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Shame and Guilt: Self-Reflexive Affects from the Perspective of Relationship and Reciprocity


The understanding of shame and guilt proposed here draws upon the concept of reciprocity to extend approaches based on object relations and structural theory. Shame is understood as an interface affect manifested in the context of external interaction. It constitutes the relational structure of self-consciousness by the internalization of a reciprocal relationship between subject and object. By contrast, guilt is an affective manifestation caused by the differentiation of the subject from a fusion of self and the other. First, it precipitates a disruption between subject and object. Second, it is used to restore oneness by regression.
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Proceeding from a critical discussion of positions adopted in object-relations theory and of recent approaches to the understanding of shame (exemplified with reference to Wurmser's concept of shame), the paper demonstrates that intrapsychic structures should not be regarded as preconditions for shame but as themselves evolving in the first place from contact with experiential forms of the shame affect. The paper takes its theoretical bearings from object-relations theory and the theory of psychic structure, expanding the purview of these approaches by incorporating the reciprocity aspect and thus outlining a comprehensive "alterity theory." "Shame" is presented as an "interface affect," manifesting itself initially in the external interactional dimension and constituting the relational structure of "self-consciousness" via the internalization of the reciprocal relation between subject and object. From the angle of developmental psychology, three characteristic forms of such stages of internalization (identified by mythological figures) are described. (1) Narcissus, characterized by the absence of any reciprocal relation and accordingly termed "unreflected," (2) Tiresias, with a capacity for taking up the position of the vis-à-vis temporarily and looking critically at one's own self from that perspective, yet lacking the faculty of self-objectification without the help of the vis-à-vis. Self-objectification is therefore taking place in the interactional dimension. This stage is thus designated as "externally reflected." (3) Oedipus, who has reached the stage to be termed "self-reflected" or "self-referential." The gaze is directed initially toward the outside in search of external sources of guilt but then falls back upon the subject itself. The gaze "turns inward" (to use an experientially suggestive image) and in the mythology this is represented by Oedipus' self-blinding. The subject is capable of "critical," dissociating functions, in the sense of self-objectification, thus attaining to a capacity for self-recognition, self-criticism and self-judgement. These three stages are seen to be progressive, not mutually exclusive. Self-referentiality in the broadest sense is regarded as being hierarchically stratified.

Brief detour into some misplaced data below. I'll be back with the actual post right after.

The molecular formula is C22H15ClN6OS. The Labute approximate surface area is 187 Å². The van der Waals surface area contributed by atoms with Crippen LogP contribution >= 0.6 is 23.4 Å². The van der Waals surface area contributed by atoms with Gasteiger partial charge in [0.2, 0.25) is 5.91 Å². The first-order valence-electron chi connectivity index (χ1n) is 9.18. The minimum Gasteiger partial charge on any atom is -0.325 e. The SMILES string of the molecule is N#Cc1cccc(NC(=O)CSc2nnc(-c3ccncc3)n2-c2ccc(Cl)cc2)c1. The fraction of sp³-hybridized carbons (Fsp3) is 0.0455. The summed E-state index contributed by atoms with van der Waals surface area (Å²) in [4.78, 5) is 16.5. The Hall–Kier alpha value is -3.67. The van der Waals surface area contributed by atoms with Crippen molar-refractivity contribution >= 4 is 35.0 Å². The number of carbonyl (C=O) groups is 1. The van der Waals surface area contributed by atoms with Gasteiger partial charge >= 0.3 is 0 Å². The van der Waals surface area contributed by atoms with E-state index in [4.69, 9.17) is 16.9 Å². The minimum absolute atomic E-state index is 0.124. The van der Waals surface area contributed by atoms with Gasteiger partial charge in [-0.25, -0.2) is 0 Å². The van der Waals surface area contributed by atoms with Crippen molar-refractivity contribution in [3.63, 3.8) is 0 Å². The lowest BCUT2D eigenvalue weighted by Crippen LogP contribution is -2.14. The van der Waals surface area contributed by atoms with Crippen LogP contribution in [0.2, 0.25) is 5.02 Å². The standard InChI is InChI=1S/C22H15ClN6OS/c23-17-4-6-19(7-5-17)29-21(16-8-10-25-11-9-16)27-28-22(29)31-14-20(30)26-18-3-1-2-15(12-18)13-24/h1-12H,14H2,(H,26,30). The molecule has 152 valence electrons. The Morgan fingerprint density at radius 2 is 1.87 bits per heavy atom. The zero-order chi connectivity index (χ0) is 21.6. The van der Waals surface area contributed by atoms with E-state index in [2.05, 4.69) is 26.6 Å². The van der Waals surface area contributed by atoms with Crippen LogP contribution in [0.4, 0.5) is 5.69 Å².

The article describes the specific psychodynamics of ‘destructive narcissism’, a configuration which in its effects, if not in its intentions, can truly be said to be ‘destructive’. The two most widely used diagnostic manuals (ICD-10 and DSM-IV) correctly deny it the status of an illness or personality disorder in its own right, as it is more appropriately described as a fundamental anthropological dimension. As such it is similar in status to consciousness, bipersonal reciprocity or self-referentiality. Its aim is the obliteration of the subject-object relation. Destructive narcissism finds expression in a variety of manifestations differing according to context. They include some psychic symptoms and disorders. The article is also a plea for the application of psychoanalysis (enriched by a phenomenological perspective) to the discussion of anthropological issues.
The literature pertaining to the development of early superego precursors is reviewed. This development is traced through the oral, anal, and phallic levels of psychosexual development. Additional attention is paid to such significant theoretical issues as the 'auditive sphere' and the shifting nature of ideal types. Ego ideal and superego are treated as an integrated system comprised of cognitive, affective, and behavioural components. A sequential developmental scheme is proposed for understanding the evolution of superego primordia.